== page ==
Three GP practices have been put into “special measures” by the Care Quality Commission (CQC).
Surgeries in Greater Manchester, Liverpool and Reading were found to have “significant areas of concern” by inspectors as part of a new regime by the body.
Areas of concern included low numbers of staff, procedures not been followed for the correct storage of medicines and poor record-keeping.
NHS England is working with the practices to help them improve. They have been told that they must do so within the next six months if they are to avoid closure.
The chief inspector of general practice, Prof Steve Field, said: “It is disappointing that we have found any to be inadequate, but it is important that those practices are offered help at the earliest opportunity to improve.
“In each case, we have found significant areas of concern.
A further two practices in Northumberland and Leeds have been advised that they too will be placed in special measures if they don’t improve.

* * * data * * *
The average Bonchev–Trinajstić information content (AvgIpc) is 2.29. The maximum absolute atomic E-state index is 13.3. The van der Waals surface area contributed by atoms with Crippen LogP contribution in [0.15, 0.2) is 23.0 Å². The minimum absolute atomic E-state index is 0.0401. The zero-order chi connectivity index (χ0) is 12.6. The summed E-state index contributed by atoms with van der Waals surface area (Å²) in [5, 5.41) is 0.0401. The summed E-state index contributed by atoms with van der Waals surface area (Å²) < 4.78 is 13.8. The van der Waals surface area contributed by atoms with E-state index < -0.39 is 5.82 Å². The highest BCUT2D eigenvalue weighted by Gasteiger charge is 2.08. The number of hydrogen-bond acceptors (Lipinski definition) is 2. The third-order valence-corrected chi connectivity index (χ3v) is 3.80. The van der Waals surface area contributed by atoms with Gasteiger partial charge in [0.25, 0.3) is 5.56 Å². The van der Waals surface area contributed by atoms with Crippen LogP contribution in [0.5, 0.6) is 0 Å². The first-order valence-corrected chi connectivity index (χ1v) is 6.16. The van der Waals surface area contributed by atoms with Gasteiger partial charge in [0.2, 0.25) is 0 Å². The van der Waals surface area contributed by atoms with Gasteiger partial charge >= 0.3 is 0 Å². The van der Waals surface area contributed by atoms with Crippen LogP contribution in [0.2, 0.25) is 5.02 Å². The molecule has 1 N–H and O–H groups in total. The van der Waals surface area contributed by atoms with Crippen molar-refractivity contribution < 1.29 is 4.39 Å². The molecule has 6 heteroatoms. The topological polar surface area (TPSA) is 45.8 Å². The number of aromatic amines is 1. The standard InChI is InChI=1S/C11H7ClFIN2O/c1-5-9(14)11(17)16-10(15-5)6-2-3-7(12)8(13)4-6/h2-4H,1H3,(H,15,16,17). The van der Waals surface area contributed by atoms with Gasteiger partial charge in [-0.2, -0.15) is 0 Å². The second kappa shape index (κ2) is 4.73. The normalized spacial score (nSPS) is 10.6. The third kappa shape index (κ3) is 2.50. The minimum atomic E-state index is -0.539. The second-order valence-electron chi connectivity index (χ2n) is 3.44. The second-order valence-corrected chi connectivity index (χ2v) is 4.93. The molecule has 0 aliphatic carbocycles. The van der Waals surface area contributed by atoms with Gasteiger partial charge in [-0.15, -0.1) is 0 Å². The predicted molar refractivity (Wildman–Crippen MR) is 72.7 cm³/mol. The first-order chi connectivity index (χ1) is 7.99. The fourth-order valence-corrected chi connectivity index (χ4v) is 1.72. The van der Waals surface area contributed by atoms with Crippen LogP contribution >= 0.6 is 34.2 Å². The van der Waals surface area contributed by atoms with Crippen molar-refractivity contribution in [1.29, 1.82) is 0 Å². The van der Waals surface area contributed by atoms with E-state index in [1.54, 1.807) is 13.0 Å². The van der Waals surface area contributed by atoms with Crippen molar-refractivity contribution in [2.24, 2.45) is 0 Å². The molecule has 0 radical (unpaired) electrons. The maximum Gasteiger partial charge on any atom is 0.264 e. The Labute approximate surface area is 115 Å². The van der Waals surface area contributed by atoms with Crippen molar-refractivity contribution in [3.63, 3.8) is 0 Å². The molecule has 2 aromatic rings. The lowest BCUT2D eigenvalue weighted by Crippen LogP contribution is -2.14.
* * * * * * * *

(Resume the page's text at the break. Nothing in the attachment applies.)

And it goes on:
The CQC said its priority was to work with practices to help them improve and that surgeries would only be closed if “absolutely necessary”.
However, the British Medical Association (BMA) criticised the watchdog’s decision to “name and shame” the practices, claiming that it might hinder their efforts to improve.
Deputy Chair of their GP Committee, Dr Richard Vautrey, said: “Such practices often work in very challenging situations and usually need help and support, not condemnation or naming and shaming, which only makes matters worse.
“It also makes it doubly difficult to recruit new GPs to help resolve the problem.”
Fiona Tinsley, Medical Negligence Solicitor at Mercury Legal, said: “It is very concerning that the CQC has found such serious failures within these GP practices to justify placing them into special measures.
“Every day here at Mercury Legal we help people who have suffered as a result of inadequate medical practice and therefore welcome this move by the CQC, who have concluded that these surgeries are not delivering what is rightly expected of them and taken action.
“The top priority for medical staff must always be to provide the highest possible level of care to patients and if this is being compromised, appropriate measures must be taken to correct this.”